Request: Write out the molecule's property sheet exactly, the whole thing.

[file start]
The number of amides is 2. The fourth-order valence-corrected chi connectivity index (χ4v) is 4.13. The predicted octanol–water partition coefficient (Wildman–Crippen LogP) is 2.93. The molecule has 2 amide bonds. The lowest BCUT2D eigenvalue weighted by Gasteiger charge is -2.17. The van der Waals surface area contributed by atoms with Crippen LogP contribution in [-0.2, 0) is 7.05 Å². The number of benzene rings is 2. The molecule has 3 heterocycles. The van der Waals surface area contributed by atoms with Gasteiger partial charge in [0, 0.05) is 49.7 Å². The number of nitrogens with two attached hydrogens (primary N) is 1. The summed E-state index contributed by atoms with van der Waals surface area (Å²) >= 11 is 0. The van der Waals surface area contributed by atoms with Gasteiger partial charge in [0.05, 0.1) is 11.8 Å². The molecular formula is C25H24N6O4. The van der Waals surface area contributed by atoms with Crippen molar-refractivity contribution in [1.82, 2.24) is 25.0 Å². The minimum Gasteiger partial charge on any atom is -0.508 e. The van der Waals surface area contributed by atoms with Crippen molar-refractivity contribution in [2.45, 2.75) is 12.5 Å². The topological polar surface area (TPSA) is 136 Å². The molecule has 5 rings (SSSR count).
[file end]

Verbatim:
The number of amides is 2. The fourth-order valence-corrected chi connectivity index (χ4v) is 4.13. The predicted octanol–water partition coefficient (Wildman–Crippen LogP) is 2.93. The molecule has 2 amide bonds. The lowest BCUT2D eigenvalue weighted by Gasteiger charge is -2.17. The van der Waals surface area contributed by atoms with Crippen LogP contribution in [-0.2, 0) is 7.05 Å². The number of benzene rings is 2. The molecule has 3 heterocycles. The van der Waals surface area contributed by atoms with Gasteiger partial charge in [0, 0.05) is 49.7 Å². The number of nitrogens with two attached hydrogens (primary N) is 1. The summed E-state index contributed by atoms with van der Waals surface area (Å²) >= 11 is 0. The van der Waals surface area contributed by atoms with Gasteiger partial charge in [0.05, 0.1) is 11.8 Å². The molecular formula is C25H24N6O4. The van der Waals surface area contributed by atoms with Crippen molar-refractivity contribution in [1.82, 2.24) is 25.0 Å². The minimum Gasteiger partial charge on any atom is -0.508 e. The van der Waals surface area contributed by atoms with Crippen molar-refractivity contribution in [2.45, 2.75) is 12.5 Å². The topological polar surface area (TPSA) is 136 Å². The molecule has 5 rings (SSSR count).